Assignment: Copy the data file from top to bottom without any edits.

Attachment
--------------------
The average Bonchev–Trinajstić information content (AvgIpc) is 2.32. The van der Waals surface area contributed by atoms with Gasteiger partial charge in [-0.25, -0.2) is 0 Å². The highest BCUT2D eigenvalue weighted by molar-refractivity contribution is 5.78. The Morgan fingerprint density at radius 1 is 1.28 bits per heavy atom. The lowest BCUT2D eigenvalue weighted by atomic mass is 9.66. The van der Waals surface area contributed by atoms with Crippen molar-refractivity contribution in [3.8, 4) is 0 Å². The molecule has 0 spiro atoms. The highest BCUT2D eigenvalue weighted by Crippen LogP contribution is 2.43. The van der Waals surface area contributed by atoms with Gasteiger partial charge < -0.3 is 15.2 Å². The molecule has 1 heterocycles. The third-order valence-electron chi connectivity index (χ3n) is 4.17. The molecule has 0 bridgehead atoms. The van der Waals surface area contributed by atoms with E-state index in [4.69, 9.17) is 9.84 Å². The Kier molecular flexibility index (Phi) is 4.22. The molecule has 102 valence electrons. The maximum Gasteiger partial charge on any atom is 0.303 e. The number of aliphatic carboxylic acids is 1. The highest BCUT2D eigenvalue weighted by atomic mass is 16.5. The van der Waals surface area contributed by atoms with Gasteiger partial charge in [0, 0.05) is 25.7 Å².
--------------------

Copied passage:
The average Bonchev–Trinajstić information content (AvgIpc) is 2.32. The van der Waals surface area contributed by atoms with Gasteiger partial charge in [-0.25, -0.2) is 0 Å². The highest BCUT2D eigenvalue weighted by molar-refractivity contribution is 5.78. The Morgan fingerprint density at radius 1 is 1.28 bits per heavy atom. The lowest BCUT2D eigenvalue weighted by atomic mass is 9.66. The van der Waals surface area contributed by atoms with Crippen molar-refractivity contribution in [3.8, 4) is 0 Å². The molecule has 0 spiro atoms. The highest BCUT2D eigenvalue weighted by Crippen LogP contribution is 2.43. The van der Waals surface area contributed by atoms with Gasteiger partial charge < -0.3 is 15.2 Å². The molecule has 1 heterocycles. The third-order valence-electron chi connectivity index (χ3n) is 4.17. The molecule has 0 bridgehead atoms. The van der Waals surface area contributed by atoms with E-state index in [4.69, 9.17) is 9.84 Å². The Kier molecular flexibility index (Phi) is 4.22. The molecule has 102 valence electrons. The maximum Gasteiger partial charge on any atom is 0.303 e. The number of aliphatic carboxylic acids is 1. The highest BCUT2D eigenvalue weighted by atomic mass is 16.5. The van der Waals surface area contributed by atoms with Gasteiger partial charge in [0, 0.05) is 25.7 Å².